I am disappointed by the news Tom Ricks shares in “Fiasco at the Army War College.” In it he asks, “Did faculty members at the Army War College curtail their criticism of the Iraq war for fear of institutional retaliation?” In fact, they did more, even blackballing Ricks. I’m almost surprised, because I think highly of that institution, but I also recall how little respect the Bush administration has shown for professionalism in so many areas of government.
Thirteen more days.
Too many newspapers go unread in my apartment. How on earth did I manage to miss Doonesbury on August 26, 2007?
Checking out his email in the kitchen and talking to Reverend Sloan, B.D. says:
Man, does Ray seem down lately. He keeps asking if people at home still support the troops—as if most Americans actually had a personal stake. Emotionally, we outsourced this war—to a professional class that mainstream America has almost no contact with. Most people are completely baffled why anyone would serve. Ray has no idea how isolated he really is.
Zonker sits down and says, “Boy B.D., when you’re right, you’re right.” Boopsie, B.D.’s wife, agrees and asks, “Should we send Ray something to show we’re thinking of him. Zonker suggests a box of medals. “Don’t soldiers like medals?” Enthusiastic, Boopsie replies, “I know B.D. does. Good thought!”
Meanwhile, B.D. is covering his face with his left hand and looking down in disbelief, disgust, or despair, while the reverend tells him, “You can rest your case.”
All those unread papers have led us to cancel our subscription to the Washington Post. I have got to see about getting Doonesbury via an RSS feed.
Yesterday I wrote about the present in this blog about my work with the past. What possible justification could I have for doing that? (I mean besides the obvious point that this is my blog.)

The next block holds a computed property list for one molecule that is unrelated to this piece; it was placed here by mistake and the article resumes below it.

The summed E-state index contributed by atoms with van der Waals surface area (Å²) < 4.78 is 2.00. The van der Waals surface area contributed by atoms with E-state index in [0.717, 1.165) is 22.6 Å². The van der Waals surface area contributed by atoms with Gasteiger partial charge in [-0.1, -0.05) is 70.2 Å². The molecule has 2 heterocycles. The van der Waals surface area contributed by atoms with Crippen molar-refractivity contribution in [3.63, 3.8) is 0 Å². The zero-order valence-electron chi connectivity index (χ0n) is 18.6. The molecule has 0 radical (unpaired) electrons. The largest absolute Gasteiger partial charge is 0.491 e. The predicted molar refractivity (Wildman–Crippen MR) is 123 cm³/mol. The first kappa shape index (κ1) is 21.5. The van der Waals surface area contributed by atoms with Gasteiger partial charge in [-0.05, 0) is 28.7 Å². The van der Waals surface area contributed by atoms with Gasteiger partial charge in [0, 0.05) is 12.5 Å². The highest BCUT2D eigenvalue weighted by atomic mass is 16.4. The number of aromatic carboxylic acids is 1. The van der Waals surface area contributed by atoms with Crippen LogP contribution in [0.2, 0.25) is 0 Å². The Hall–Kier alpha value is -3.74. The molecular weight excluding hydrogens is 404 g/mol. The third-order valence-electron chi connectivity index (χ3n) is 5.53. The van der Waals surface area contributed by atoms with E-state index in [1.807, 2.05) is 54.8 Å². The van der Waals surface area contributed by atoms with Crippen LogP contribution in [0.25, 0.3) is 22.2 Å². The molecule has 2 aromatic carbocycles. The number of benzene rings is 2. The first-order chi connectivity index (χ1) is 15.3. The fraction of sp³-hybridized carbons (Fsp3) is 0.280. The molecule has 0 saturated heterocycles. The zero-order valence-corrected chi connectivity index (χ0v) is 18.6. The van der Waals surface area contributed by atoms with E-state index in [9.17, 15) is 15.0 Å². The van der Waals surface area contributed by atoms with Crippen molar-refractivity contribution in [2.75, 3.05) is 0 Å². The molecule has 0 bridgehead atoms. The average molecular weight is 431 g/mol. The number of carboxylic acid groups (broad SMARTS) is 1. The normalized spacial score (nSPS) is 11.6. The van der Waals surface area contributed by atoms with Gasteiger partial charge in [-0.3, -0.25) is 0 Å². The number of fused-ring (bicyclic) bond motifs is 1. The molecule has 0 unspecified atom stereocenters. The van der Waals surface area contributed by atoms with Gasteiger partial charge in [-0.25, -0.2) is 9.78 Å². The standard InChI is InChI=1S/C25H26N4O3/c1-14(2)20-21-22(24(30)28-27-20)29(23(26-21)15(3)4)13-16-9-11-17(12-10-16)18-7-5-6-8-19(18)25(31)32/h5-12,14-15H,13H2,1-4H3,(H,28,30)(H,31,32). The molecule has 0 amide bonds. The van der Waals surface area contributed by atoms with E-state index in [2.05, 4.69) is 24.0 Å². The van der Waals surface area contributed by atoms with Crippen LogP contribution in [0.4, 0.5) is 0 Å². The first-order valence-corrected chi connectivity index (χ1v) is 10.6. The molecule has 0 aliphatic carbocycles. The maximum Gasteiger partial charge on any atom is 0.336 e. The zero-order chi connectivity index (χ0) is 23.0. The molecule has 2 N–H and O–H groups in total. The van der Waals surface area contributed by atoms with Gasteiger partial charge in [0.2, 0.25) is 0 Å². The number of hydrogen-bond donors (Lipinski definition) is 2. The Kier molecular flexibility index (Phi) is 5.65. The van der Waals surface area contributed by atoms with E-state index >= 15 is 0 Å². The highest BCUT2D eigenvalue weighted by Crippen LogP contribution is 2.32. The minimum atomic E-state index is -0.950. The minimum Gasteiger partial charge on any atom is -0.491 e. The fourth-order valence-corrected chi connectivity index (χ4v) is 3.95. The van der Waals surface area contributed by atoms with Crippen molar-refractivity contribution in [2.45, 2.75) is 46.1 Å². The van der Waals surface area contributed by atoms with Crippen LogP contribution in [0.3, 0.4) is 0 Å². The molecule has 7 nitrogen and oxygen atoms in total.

I wrote about outsourcing military functions in Iraq not because I possess special knowledge of the subject, but because my expertise in history makes me frame the issue in ways that are different from what I find in the media. I do not possess any special insight into what we should do about the Iraq War now, but I know that there are some issues from past wars that I am not seeing raised today. Historians are on solid epistemological ground when they raise such issues.
On the other hand, I find the American Historical Association’s official condemnation of the war last year problematic. An organization of historians has no business claiming expertise in making war and peace. Instead I wish it would devote more attention to the study of war and society in the past. Then its individual members could participate in the framing of debates about war and peace in our own times, if they so desire.
There has been much scrutiny in the press recently about the U.S. outsourcing military missions to private companies like Blackwater. P.W. Singer pointed out many problems with this trend in yesterday’s Washington Post. The most important from my point of view is the weak link between the American people and warmaking: